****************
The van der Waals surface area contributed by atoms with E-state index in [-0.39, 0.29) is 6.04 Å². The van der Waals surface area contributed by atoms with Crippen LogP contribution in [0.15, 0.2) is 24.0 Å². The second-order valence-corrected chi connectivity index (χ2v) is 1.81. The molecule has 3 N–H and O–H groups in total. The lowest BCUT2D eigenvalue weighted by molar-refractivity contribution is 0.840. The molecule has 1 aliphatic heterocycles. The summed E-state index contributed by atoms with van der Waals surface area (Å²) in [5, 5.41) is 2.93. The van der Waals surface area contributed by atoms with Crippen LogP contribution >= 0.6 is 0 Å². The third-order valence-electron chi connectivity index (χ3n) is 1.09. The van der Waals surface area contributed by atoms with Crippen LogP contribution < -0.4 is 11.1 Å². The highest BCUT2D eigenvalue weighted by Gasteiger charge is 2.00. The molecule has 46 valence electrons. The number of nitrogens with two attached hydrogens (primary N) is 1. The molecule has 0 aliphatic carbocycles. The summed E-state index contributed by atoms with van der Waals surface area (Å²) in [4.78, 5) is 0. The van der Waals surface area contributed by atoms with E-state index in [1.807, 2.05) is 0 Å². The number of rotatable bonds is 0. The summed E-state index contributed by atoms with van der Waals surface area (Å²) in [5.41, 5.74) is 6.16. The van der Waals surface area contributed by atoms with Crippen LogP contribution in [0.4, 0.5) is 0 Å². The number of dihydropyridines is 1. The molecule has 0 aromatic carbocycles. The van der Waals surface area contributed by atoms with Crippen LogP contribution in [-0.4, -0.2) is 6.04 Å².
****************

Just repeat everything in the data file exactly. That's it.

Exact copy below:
The van der Waals surface area contributed by atoms with E-state index in [-0.39, 0.29) is 6.04 Å². The van der Waals surface area contributed by atoms with Crippen LogP contribution in [0.15, 0.2) is 24.0 Å². The second-order valence-corrected chi connectivity index (χ2v) is 1.81. The molecule has 3 N–H and O–H groups in total. The lowest BCUT2D eigenvalue weighted by molar-refractivity contribution is 0.840. The molecule has 1 aliphatic heterocycles. The summed E-state index contributed by atoms with van der Waals surface area (Å²) in [5, 5.41) is 2.93. The van der Waals surface area contributed by atoms with Crippen LogP contribution >= 0.6 is 0 Å². The third-order valence-electron chi connectivity index (χ3n) is 1.09. The van der Waals surface area contributed by atoms with Crippen LogP contribution < -0.4 is 11.1 Å². The highest BCUT2D eigenvalue weighted by Gasteiger charge is 2.00. The molecule has 46 valence electrons. The number of nitrogens with two attached hydrogens (primary N) is 1. The molecule has 0 aliphatic carbocycles. The summed E-state index contributed by atoms with van der Waals surface area (Å²) in [4.78, 5) is 0. The van der Waals surface area contributed by atoms with E-state index in [1.807, 2.05) is 0 Å². The number of rotatable bonds is 0. The summed E-state index contributed by atoms with van der Waals surface area (Å²) in [5.41, 5.74) is 6.16. The van der Waals surface area contributed by atoms with Crippen LogP contribution in [0.4, 0.5) is 0 Å². The number of dihydropyridines is 1. The molecule has 0 aromatic carbocycles. The van der Waals surface area contributed by atoms with Crippen LogP contribution in [-0.4, -0.2) is 6.04 Å².